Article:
- Excellent Communication Skills: the Executive Assistant often-times acts as a liaison for multiple parties. You must be comfortable and clear when conversing with others—whether colleagues from within the company or external parties like customers or vendors. Simply put, this skill must be mastered. An Executive Assistant that lacks the ability to communicate clearly, effectively, and comfortably will be problematic.
- A Capable Multi-Tasker: according to a 2018 survey of experienced assistants, the most desired skill for the effective Executive Assistant is time-management, particularly when it comes to multi-tasking. To be successful in the role, you must be able to multi-task effectively. Completing each task one-by-one would be an incredibly wasteful use of resources and time. Time-management—paired with effective prioritization—is central to the role of the Executive Assistant.
- An Ability to be Systems-Minded: its important for the Executive Assistant to be a systems thinker. What exactly does this mean? A successful Executive Assistant must be able to see the big picture. As we said, the role is responsible for a number of high-level processes that may seem unrelated but are actually interdependent. The effective assistant is capable of tying these seemingly isolated processes together and to understand the larger picture. This typically requires networking and maintaining clear and friendly communication with different department heads, or perhaps even external representatives.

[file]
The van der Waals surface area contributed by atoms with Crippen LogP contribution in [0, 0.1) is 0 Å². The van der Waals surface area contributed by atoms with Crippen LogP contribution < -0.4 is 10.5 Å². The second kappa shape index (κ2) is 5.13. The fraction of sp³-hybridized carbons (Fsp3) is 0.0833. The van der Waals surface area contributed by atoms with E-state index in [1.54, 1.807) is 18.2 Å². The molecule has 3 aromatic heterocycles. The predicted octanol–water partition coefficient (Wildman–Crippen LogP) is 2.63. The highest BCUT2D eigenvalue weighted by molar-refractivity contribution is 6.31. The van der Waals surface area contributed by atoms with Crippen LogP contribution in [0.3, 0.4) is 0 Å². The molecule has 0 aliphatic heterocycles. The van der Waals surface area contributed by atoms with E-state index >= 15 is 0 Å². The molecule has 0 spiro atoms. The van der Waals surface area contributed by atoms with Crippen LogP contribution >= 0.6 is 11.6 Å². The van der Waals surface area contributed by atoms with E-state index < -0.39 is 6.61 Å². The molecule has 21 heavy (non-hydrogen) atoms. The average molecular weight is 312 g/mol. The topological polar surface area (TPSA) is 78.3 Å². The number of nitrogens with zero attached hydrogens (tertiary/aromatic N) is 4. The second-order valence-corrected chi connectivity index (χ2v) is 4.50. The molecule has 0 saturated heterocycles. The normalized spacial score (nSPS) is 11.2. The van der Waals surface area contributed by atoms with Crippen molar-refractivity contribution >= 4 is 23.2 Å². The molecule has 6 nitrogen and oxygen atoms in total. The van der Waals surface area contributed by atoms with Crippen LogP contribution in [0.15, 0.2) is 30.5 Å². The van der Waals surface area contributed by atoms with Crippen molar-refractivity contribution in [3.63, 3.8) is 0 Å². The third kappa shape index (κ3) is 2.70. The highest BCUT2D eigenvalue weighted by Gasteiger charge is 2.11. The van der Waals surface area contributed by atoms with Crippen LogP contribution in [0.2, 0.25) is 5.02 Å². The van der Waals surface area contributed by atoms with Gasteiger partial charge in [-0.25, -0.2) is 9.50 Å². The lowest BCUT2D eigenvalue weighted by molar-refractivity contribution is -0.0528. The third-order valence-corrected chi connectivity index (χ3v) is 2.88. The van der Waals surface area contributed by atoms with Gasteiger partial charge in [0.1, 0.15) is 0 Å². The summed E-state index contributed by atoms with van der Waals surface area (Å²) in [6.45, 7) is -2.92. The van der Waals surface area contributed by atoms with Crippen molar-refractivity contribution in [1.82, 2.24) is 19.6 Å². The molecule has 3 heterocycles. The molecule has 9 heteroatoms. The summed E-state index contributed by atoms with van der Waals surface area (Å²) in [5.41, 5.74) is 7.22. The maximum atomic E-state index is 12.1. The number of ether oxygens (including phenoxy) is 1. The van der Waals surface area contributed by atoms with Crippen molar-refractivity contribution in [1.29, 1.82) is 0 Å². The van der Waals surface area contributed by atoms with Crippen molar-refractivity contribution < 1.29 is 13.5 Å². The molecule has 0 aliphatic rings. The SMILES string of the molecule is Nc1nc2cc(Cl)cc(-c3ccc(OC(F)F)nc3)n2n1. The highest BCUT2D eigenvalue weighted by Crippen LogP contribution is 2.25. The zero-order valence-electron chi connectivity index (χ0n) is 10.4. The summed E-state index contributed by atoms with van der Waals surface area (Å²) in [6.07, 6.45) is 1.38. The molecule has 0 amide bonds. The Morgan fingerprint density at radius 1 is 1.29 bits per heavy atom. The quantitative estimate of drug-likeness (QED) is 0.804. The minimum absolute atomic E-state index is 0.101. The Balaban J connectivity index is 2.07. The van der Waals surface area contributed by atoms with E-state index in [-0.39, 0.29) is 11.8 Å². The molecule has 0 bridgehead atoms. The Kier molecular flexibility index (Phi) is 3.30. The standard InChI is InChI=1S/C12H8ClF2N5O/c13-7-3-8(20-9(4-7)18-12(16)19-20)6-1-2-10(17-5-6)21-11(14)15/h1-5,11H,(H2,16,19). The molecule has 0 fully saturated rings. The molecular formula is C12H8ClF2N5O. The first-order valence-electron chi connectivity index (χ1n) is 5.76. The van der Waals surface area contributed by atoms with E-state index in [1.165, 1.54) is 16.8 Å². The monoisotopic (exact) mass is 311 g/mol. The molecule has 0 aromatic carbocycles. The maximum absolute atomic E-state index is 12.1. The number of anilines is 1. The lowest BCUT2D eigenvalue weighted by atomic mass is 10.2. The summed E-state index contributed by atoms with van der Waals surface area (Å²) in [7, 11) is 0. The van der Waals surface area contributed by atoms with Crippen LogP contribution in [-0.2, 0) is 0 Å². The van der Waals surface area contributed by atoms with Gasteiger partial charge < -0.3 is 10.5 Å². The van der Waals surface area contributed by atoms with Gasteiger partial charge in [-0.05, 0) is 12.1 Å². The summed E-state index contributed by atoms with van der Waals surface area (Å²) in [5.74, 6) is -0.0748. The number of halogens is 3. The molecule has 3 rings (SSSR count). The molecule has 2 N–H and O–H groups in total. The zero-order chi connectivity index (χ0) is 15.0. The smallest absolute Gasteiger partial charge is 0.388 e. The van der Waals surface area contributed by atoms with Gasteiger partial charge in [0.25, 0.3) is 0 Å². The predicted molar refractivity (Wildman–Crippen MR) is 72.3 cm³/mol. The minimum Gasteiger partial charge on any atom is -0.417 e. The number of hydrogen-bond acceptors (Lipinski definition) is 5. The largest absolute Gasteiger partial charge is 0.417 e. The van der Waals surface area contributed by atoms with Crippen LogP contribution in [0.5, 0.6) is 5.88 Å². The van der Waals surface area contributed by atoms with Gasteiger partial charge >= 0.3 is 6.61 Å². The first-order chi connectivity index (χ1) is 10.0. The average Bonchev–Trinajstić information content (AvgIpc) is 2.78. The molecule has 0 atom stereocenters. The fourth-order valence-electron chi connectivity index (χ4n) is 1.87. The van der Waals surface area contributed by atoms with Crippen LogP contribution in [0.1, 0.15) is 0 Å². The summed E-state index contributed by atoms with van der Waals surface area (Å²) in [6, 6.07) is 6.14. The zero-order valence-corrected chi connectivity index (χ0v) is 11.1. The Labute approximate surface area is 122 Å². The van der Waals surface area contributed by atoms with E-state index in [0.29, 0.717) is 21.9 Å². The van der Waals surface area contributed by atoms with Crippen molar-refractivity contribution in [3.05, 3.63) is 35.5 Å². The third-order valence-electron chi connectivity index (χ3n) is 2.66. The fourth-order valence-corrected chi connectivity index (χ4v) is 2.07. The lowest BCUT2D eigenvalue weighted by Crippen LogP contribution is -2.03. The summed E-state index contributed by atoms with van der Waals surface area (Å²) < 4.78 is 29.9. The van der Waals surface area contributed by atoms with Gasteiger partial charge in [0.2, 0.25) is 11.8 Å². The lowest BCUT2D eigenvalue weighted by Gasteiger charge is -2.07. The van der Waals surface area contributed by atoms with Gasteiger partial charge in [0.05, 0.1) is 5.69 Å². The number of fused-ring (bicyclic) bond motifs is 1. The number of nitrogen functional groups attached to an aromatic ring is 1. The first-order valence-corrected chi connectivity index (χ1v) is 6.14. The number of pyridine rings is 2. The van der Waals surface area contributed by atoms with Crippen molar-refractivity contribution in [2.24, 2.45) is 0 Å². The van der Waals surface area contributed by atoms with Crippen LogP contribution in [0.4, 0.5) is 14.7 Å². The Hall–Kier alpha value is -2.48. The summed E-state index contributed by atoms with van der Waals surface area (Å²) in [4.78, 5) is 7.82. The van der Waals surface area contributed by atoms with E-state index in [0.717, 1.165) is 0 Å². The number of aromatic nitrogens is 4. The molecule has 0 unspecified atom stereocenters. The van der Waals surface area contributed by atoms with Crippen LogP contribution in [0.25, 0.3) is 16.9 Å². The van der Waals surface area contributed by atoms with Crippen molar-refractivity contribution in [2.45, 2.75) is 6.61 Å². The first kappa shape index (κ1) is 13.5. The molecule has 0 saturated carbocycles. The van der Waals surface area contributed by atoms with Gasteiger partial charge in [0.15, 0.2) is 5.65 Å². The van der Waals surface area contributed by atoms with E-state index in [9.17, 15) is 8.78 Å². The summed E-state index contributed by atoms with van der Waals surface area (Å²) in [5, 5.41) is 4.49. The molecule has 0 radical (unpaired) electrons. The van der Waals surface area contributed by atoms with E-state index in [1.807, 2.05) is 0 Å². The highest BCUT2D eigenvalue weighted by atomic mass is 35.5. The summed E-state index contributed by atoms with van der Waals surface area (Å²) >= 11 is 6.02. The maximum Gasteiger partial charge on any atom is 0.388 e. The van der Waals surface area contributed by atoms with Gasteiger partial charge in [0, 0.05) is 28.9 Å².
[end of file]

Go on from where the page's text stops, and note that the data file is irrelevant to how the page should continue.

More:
- A No-Nonsense Problem-Solver: finally, a successful Executive Assistant is a problem solver. Obviously, not all problems are the same. In fact, some of the most common issues that Executive Assistants must address cannot be tackled alone. Again, this is where great communication and people-skills come in handy. The bottom line is that the Executive Assistant must be able to find ways to solve problems.
The Final Word
To sum up, the typical Executive Assistant can come from a range of prior workplaces and educational backgrounds. This isn’t too surprising, as the role involves an incredibly diverse range of competencies and skills (namely great communication skills, an ability to multi-task, a system-minded perspective, and an ability to solve problems).
Importantly, most of these skills are honed through years of experience, rather than acquired through education or training. For example, one study found that the majority of currently-employed Executive Assistants have at least 11 years of prior working experience. Eleven years is quite a bit of time, but perhaps unsurprising when you consider the far-reaching administrative duties that the position demands. Not to mention, the scope of the role seems to be expanding, now including tasks associated with information technology and even human resources.
The bottom line: Executive Assistants earn better-than-average salaries, however they have heaver-than-average workloads. From calendaring to payroll, the Executive Assistant is expected to do the high-level delegation, scheduling, and organization. A successful Executive Assistant is key to a company’s well-being. Conversely, an inadequate assistant will cause incredible hardship for colleagues and other top company officials.